Gain Investor Insight Through Examples

September 16, 2008
Mark D.Wolfinger

Physician's Money Digest, February28 2003, Volume 10, Issue 4

From the time we first open our eyes,we learn many of life's lessons byexample. Though the harder lessons areusually learned through firsthand experience,teaching by example is an effectiveinstruction method. And in this case,it's a safe way to illustrate market techniquewithout actually participating inthe market and tempting "loser's fate."So, let's stretch our imaginations as wetake a look at the advantages a covered-callinvestment strategy has over a buy-and-hold strategy.


Let's say you bought 100 shares of XYZstock for $40. You then went ahead andsold 1 call option, which allows the buyerto purchase your stock for $40 per shareand which will expire in 6 months. Inreturn for selling the call option, youreceived $600. Now let's fast-forward timeand skip ahead 6 months to the afternoonwhen the option expires. After speakingwith your broker, you find out that theowner of the option is not going to pay$40 for your stock.

Is this bad news for you? Actually, no,it is not. His refusal to buy the stock isnot your concern. Your concern is that noone is going to exercise the call, and thecall is going to expire worthless. However,you're now no longer under anyobligation to sell the stock for $40 andthe option is no longer a valid contract—surprisingly, good results. Sure, you'renot pleased that your stock has declinedin price, but you've managed a profit of$600 because you sold the call option inthe first place.

Think about it:

If the stock is still higherthan $34 (ie, your net cost), you have aprofit. And if your investment shows aloss, that loss is $600 less than the loss youwould have experienced had you used thebuy-and-hold method. You'll have a profitanytime the stock is over $34 (ie, yourreduced cost). For the buy-and-holdinvestor to earn a profit, however, thestock must be over $40. Since the stockwill probably be $34 or higher when expirationday arrives, the covered-call writingstrategy is more likely to show a profitthan the standard buy-and-hold strategy.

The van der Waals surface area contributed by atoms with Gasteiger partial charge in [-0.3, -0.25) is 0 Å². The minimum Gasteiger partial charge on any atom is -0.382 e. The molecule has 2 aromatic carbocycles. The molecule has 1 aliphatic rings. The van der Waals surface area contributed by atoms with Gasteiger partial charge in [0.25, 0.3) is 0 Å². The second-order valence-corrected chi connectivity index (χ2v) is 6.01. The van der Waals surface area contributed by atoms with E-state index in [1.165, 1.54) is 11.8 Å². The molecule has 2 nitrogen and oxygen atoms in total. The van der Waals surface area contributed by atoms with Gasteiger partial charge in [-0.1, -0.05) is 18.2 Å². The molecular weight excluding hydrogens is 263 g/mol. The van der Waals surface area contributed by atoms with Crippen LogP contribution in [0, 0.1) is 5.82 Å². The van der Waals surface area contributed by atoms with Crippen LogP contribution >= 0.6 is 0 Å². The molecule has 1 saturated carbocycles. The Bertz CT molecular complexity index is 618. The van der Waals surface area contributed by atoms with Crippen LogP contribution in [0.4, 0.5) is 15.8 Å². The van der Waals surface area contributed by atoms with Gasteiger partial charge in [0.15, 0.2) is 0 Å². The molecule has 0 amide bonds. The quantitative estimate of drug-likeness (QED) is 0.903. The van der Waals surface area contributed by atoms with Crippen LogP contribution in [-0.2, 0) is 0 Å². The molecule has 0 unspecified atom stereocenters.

Using the same example, let's say thestock stayed at $40. And this time youactually did sell your stock. In this caseyou'll have a 6-month profit of 17.6%—another good result. And since the stock is$40, you may decide to buy it again. If youdo, you are in a position to either sellanother call option or revert to the buy-and-hold strategy. Alternatively, you canuse the proceeds from the sale of thestock to make a different investment andwrite a call against the new stock.

Even if the owner of the option hadn'tbought your stock, however, you stillwould have decent results. In addition tothe $600 you earned from selling the calloption, you still own the stock. This putsyou in the position to sell another calloption or simply hold your stock. Again,whether the option owner buys yourstock or not, the covered-call writing strategyis superior to the buy-and-hold strategyin these 2 scenarios.

The answer:

So why aren't all physician-investorstaking advantage of this investmentstrategy? Besides risk, thereare situations in which you will do betterby not selling the call. However, sellingcovered calls (ie, covered-call writing)instead of simply holding stock (ie, buyand hold) is a strategy that makes moneymore often and loses money less often.In addition, the covered-call strategyalways performs better if the stockdeclines in price.

Mark D. Wolfinger, author of

The Short Book on Options: A

Conservative Strategy for the Buy

and Hold Investor, is an educator

of public investors. He was a

professional options trader at

the Chicago Board Options Exchange for over

20 years. He welcomes questions or comments

at For more

information visit